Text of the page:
B. Spurious Regression and Data Mining

We consider the interaction between spurious regression and data mining, where the instruments to be mined are independent as in Foster et al. (1997). There are L measured instruments over which the analyst searches for the best predictor, based on the R-squares of univariate regressions. In Equation (3) Zt becomes a vector of length L,whereL is the number of instruments through which the analyst sifts. The error terms (e*, et) become an L +1 vector with a diagonal covariance matrix; thus, e* is independent of et.

The persistence parameters in Equation (3) become an (L + 1)-square, diagonal matrix, with the autocorrelation of the true predictor equal to p *.The value of p * is either the average from our sample of 500 potential instruments, 15 percent, or the median value from Table I, 95 percent. The remaining autocorrelations, denoted by the L-vector p, are set equal to the autocorrelations of the irst L



instruments in our sample of 500 potential instruments, when p * = 15 percent. When p * = 95 percent, we rescale the autocorrelations to center the distribution at 0.95 while preserving the range in the original data.5 The simulations match the unconditional variances of the instruments, Var(Z), to the data. The irst element of the covariance matrix S is equal to a2*. For a typical ith diagonal element of S, denoted by ai,the elements of p(Zi) and Var(Zi) are given by the data, and we set a2 = [1 - p(Zi)2]Var(Zi).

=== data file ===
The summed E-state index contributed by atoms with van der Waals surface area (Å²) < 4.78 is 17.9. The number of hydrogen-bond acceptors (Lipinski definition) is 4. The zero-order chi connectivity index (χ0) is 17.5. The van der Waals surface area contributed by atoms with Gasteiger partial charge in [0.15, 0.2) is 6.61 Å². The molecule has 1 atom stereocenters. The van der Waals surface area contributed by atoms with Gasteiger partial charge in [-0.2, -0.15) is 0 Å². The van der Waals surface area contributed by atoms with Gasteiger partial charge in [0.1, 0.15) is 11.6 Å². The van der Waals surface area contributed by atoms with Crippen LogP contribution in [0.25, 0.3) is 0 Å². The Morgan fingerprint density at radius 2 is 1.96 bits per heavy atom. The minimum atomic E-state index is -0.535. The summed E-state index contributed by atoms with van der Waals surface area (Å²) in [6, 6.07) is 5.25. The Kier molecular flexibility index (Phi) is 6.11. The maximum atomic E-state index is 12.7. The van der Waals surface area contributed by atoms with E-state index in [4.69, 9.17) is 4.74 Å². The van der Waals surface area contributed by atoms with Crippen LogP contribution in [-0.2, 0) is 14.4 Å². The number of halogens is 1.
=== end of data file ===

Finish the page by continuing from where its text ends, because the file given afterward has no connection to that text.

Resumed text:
III. Simulation Results

We irst consider spurious regression in isolation. Then we study spurious regression with data mining.

A. Pure Spurious Regression

Table II summarizes the results for the case of pure spurious regression. We record the estimated slope coeicient in regression (1), its Newey-West t-ratio, and the coeicient of determination at each trial and summarize their empirical distributions. The experiments are run for two sample sizes, based on the extremes in Table I. These are T = 66 and T = 824 in Panels A and B, respectively. In Panel C, we match the sample sizes to the studies in Table I. In each case, 10,000 trials of the simulation are run; 50,000 trials produces similar results.

The rows of Table II refer to diferent values for the true R-squares. The smallest value is 0.1 percent, where the stock return is essentially unpredictable, and the largest value is 15 percent. The columns of Table II correspond to diferent values of p *, the autocorrelation of the true expected return, which runs from 0.00 to 0.99. In these experiments, we set p = p *. The subpanels labeled Critical t-statistic and Critical estimated R2 report empirical critical values from the 10,000 simulated trials, so that 2.5 percent of the t-statistics or ive percent of the R-squares lie above these values.

The subpanels labeled Mean d report the average slope coefficients over the 10,000 trials. The mean estimated values are always small, and very close to the true value of zero at the larger sample size. This confirms that the slope coefficient estimators are well behaved, so that bias due to spurious regression comes from the standard errors.

4 We calibrate the true autocorrelations in the simulations to the sample autocorrelations, adjusted for first-order finite-sample bias as: p + (1 + 3p)/7,where p is the OLS estimate of the autocorrelation and T is the sample size.

5 The transformation is as follows. In the 500 instruments, the minimum bias-adjusted autocorrelation is - 0.571, the maximum is 0.999, and the median is 0.02. We center the transformed distribution about the median in Table I, which is 0.95. If the original autocorrelation p is less than the median, we transform it to

.95 + (p - 0.02){(0.95 + 0.571)/(0.02 + 0.571)}.